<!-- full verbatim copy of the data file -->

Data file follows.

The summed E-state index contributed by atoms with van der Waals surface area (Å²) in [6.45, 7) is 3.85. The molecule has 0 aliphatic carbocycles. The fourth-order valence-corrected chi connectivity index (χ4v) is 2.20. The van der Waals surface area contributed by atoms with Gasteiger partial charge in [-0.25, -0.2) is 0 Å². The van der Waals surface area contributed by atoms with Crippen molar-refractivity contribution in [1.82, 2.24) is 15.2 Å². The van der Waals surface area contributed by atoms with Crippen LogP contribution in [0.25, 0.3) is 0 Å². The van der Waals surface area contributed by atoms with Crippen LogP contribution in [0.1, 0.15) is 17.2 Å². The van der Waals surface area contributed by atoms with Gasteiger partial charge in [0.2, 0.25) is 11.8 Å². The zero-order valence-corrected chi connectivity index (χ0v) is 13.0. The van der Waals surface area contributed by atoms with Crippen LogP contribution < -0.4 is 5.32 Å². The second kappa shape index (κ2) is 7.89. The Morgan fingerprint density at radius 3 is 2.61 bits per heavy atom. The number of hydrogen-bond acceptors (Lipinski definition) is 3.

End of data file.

The summed E-state index contributed by atoms with van der Waals surface area (Å²) in [6.45, 7) is 3.85. The molecule has 0 aliphatic carbocycles. The fourth-order valence-corrected chi connectivity index (χ4v) is 2.20. The van der Waals surface area contributed by atoms with Gasteiger partial charge in [-0.25, -0.2) is 0 Å². The van der Waals surface area contributed by atoms with Crippen molar-refractivity contribution in [1.82, 2.24) is 15.2 Å². The van der Waals surface area contributed by atoms with Crippen LogP contribution in [0.25, 0.3) is 0 Å². The van der Waals surface area contributed by atoms with Crippen LogP contribution in [0.1, 0.15) is 17.2 Å². The van der Waals surface area contributed by atoms with Gasteiger partial charge in [0.2, 0.25) is 11.8 Å². The zero-order valence-corrected chi connectivity index (χ0v) is 13.0. The van der Waals surface area contributed by atoms with Crippen LogP contribution < -0.4 is 5.32 Å². The second kappa shape index (κ2) is 7.89. The Morgan fingerprint density at radius 3 is 2.61 bits per heavy atom. The number of hydrogen-bond acceptors (Lipinski definition) is 3.